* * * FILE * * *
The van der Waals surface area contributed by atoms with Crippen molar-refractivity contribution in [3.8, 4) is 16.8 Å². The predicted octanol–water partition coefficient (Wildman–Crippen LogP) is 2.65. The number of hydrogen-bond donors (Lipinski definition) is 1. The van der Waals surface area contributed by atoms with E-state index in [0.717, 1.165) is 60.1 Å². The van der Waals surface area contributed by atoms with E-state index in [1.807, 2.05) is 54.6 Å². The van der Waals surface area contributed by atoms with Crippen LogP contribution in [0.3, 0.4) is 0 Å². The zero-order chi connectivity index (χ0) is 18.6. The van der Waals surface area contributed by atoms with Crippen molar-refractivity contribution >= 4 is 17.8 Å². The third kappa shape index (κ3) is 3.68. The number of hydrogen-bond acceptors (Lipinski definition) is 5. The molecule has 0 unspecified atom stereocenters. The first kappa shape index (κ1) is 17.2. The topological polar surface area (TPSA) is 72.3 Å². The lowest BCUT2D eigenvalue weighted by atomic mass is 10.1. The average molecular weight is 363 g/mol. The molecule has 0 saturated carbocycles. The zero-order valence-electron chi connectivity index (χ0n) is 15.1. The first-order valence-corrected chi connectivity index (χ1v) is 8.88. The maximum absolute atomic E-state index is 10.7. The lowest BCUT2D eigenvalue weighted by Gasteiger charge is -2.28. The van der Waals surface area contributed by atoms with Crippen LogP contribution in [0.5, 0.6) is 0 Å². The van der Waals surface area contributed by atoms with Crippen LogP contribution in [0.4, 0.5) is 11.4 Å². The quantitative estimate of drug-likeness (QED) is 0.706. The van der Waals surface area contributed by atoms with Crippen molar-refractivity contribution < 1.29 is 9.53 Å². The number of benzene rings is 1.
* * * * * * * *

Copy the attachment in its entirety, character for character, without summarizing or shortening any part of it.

The van der Waals surface area contributed by atoms with Crippen molar-refractivity contribution in [3.8, 4) is 16.8 Å². The predicted octanol–water partition coefficient (Wildman–Crippen LogP) is 2.65. The number of hydrogen-bond donors (Lipinski definition) is 1. The van der Waals surface area contributed by atoms with E-state index in [0.717, 1.165) is 60.1 Å². The van der Waals surface area contributed by atoms with E-state index in [1.807, 2.05) is 54.6 Å². The van der Waals surface area contributed by atoms with Crippen LogP contribution in [0.3, 0.4) is 0 Å². The zero-order chi connectivity index (χ0) is 18.6. The van der Waals surface area contributed by atoms with Crippen molar-refractivity contribution >= 4 is 17.8 Å². The third kappa shape index (κ3) is 3.68. The number of hydrogen-bond acceptors (Lipinski definition) is 5. The molecule has 0 unspecified atom stereocenters. The first kappa shape index (κ1) is 17.2. The topological polar surface area (TPSA) is 72.3 Å². The lowest BCUT2D eigenvalue weighted by atomic mass is 10.1. The average molecular weight is 363 g/mol. The molecule has 0 saturated carbocycles. The zero-order valence-electron chi connectivity index (χ0n) is 15.1. The first-order valence-corrected chi connectivity index (χ1v) is 8.88. The maximum absolute atomic E-state index is 10.7. The lowest BCUT2D eigenvalue weighted by Gasteiger charge is -2.28. The van der Waals surface area contributed by atoms with Crippen LogP contribution in [0.5, 0.6) is 0 Å². The van der Waals surface area contributed by atoms with Crippen LogP contribution in [0.4, 0.5) is 11.4 Å². The quantitative estimate of drug-likeness (QED) is 0.706. The van der Waals surface area contributed by atoms with Crippen molar-refractivity contribution < 1.29 is 9.53 Å². The number of benzene rings is 1.